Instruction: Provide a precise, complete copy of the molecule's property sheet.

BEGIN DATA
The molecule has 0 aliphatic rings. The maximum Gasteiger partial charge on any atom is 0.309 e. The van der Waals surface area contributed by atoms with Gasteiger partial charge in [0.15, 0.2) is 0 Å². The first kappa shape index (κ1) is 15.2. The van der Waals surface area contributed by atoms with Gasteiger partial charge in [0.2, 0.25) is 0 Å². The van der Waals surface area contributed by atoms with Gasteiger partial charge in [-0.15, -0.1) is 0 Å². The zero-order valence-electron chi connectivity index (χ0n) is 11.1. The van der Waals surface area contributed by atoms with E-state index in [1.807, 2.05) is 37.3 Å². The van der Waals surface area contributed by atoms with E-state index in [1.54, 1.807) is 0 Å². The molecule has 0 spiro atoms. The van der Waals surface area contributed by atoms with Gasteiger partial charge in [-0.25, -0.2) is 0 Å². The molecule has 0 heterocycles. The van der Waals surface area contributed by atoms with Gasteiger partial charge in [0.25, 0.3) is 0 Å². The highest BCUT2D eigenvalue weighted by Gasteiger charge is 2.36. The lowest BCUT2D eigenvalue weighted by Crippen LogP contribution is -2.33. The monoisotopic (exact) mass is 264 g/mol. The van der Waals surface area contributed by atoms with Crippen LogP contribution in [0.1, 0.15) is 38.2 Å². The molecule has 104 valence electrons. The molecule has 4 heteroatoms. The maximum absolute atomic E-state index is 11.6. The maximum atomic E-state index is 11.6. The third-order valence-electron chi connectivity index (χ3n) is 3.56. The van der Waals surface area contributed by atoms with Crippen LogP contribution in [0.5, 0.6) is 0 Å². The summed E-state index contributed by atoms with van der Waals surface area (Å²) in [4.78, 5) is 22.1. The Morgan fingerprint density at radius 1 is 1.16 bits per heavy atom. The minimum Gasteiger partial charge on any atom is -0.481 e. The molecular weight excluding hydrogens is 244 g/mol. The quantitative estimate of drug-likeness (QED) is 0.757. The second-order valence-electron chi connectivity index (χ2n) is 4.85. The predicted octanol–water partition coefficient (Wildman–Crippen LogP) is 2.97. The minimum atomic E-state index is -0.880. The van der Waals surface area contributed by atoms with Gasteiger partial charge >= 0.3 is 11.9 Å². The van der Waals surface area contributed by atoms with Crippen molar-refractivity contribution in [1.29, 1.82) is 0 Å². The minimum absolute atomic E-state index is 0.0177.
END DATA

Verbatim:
The molecule has 0 aliphatic rings. The maximum Gasteiger partial charge on any atom is 0.309 e. The van der Waals surface area contributed by atoms with Gasteiger partial charge in [0.15, 0.2) is 0 Å². The first kappa shape index (κ1) is 15.2. The van der Waals surface area contributed by atoms with Gasteiger partial charge in [0.2, 0.25) is 0 Å². The van der Waals surface area contributed by atoms with Gasteiger partial charge in [-0.15, -0.1) is 0 Å². The zero-order valence-electron chi connectivity index (χ0n) is 11.1. The van der Waals surface area contributed by atoms with E-state index in [1.807, 2.05) is 37.3 Å². The van der Waals surface area contributed by atoms with E-state index in [1.54, 1.807) is 0 Å². The molecule has 0 spiro atoms. The van der Waals surface area contributed by atoms with Gasteiger partial charge in [-0.25, -0.2) is 0 Å². The molecule has 0 heterocycles. The van der Waals surface area contributed by atoms with Gasteiger partial charge in [0.25, 0.3) is 0 Å². The highest BCUT2D eigenvalue weighted by Gasteiger charge is 2.36. The lowest BCUT2D eigenvalue weighted by Crippen LogP contribution is -2.33. The monoisotopic (exact) mass is 264 g/mol. The van der Waals surface area contributed by atoms with Crippen LogP contribution in [0.1, 0.15) is 38.2 Å². The molecule has 104 valence electrons. The molecule has 4 heteroatoms. The maximum absolute atomic E-state index is 11.6. The maximum atomic E-state index is 11.6. The third-order valence-electron chi connectivity index (χ3n) is 3.56. The van der Waals surface area contributed by atoms with Crippen LogP contribution in [0.5, 0.6) is 0 Å². The summed E-state index contributed by atoms with van der Waals surface area (Å²) in [4.78, 5) is 22.1. The Morgan fingerprint density at radius 1 is 1.16 bits per heavy atom. The minimum Gasteiger partial charge on any atom is -0.481 e. The molecular weight excluding hydrogens is 244 g/mol. The quantitative estimate of drug-likeness (QED) is 0.757. The second-order valence-electron chi connectivity index (χ2n) is 4.85. The predicted octanol–water partition coefficient (Wildman–Crippen LogP) is 2.97. The minimum atomic E-state index is -0.880. The van der Waals surface area contributed by atoms with Gasteiger partial charge >= 0.3 is 11.9 Å². The van der Waals surface area contributed by atoms with Crippen molar-refractivity contribution in [1.29, 1.82) is 0 Å². The minimum absolute atomic E-state index is 0.0177.